Brussels: EU budget 2023 marked by the Ukraine war

In the coming year, the EU will spend significant sums to deal with the consequences of Russia's war of aggression against Ukraine.

Brussels: EU budget 2023 marked by the Ukraine war

In the coming year, the EU will spend significant sums to deal with the consequences of Russia's war of aggression against Ukraine. On the night of Tuesday, negotiators from the EU Parliament and the member states agreed that a total budget of 186.6 billion euros could be planned for 2023, according to announcements by the institutions.

The EU Parliament prevailed by providing a little more money than requested by the EU Commission and the states. According to the parliamentarians, a total of one billion euros should be available primarily to deal with the consequences of the war in Ukraine and energy investments as well as further recovery from the Corona crisis. "It is important that we as a parliament were able to accommodate many of our priorities in the EU budget for 2023," said Niclas Herbst (CDU), rapporteur for the budget committee.

Among other things, the negotiators agreed to budget 14.7 billion euros for neighboring European countries and international development, in particular for Ukraine and Moldova. Since many Ukrainian people fleeing the war are currently living in the EU, funds have been increased in the area of ​​migration: The Erasmus exchange program is to be expanded to finance opportunities for young refugees, as well as 1.5 billion euros for the fund for Asylum, migration and integration are planned.

More money for health programs

In view of the ongoing energy crisis, the money pot for investments in cross-border transport and energy infrastructure has also been increased, and a total of three billion euros are now to be made available for this. At the same time, there should also be more money for health programs.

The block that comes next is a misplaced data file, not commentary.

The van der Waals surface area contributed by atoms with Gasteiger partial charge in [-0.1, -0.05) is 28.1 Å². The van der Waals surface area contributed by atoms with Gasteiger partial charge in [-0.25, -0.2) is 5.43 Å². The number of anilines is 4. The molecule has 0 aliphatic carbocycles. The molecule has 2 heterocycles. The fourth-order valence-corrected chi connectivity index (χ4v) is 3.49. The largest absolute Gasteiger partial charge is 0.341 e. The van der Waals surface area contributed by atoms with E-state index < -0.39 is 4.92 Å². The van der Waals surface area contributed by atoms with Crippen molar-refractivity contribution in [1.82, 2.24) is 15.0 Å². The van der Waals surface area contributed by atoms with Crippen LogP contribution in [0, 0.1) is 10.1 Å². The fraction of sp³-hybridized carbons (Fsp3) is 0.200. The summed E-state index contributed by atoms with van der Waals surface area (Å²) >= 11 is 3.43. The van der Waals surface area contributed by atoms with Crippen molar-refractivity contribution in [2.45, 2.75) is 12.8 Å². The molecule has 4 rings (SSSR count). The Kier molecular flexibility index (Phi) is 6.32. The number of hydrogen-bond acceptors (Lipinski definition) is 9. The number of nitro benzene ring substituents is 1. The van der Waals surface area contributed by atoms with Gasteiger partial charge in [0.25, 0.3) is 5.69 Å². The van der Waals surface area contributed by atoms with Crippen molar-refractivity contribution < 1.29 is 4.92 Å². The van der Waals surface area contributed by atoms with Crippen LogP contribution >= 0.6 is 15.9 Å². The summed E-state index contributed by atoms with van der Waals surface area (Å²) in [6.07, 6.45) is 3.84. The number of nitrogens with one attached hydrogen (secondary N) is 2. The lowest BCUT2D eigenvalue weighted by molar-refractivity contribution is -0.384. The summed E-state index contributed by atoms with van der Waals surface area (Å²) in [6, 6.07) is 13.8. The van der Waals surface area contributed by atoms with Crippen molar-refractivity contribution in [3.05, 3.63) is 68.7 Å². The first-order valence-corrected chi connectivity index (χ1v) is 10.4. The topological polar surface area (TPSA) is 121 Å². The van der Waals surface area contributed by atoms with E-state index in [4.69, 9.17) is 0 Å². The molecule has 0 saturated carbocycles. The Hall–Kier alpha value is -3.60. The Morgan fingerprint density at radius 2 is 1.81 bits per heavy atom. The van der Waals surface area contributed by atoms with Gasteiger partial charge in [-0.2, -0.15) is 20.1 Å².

The traditionally largest items in the budget in the coming year are the cohesion programs for regional development with 62.9 billion euros and agricultural policy, for which 53.6 billion are planned.

52 additional workers in the EU Parliament for cyber security were also approved, as Herbst confirmed. Additional parliamentary positions were previously considered controversial. "It is gratifying that the budget dispute over parliamentary positions could be resolved by mutual agreement," said Green MP Rasmus Andresen.

EU Budget Commissioner Hahn: Good result

EU Budget Commissioner Johannes Hahn spoke of a "good result". "I'm grateful we got there in time," he said. If the negotiators had not reached an agreement shortly before midnight on Monday, the EU Commission would have had to present a new budget proposal.

The annual negotiations are particularly relevant for Germany, as the Federal Republic, as the largest EU economy, contributes the most money to the EU budget. The EU Parliament originally called for 187.3 billion euros to be made available next year. The EU states wanted to provide a little less - 183.95 billion. That was just below the proposal by EU Budget Commissioner Hahn for 185.6 billion euros.

In order for the budget for 2023 to be implemented, the agreement still has to be confirmed by the EU Parliament and the member states. However, this is considered a formality.

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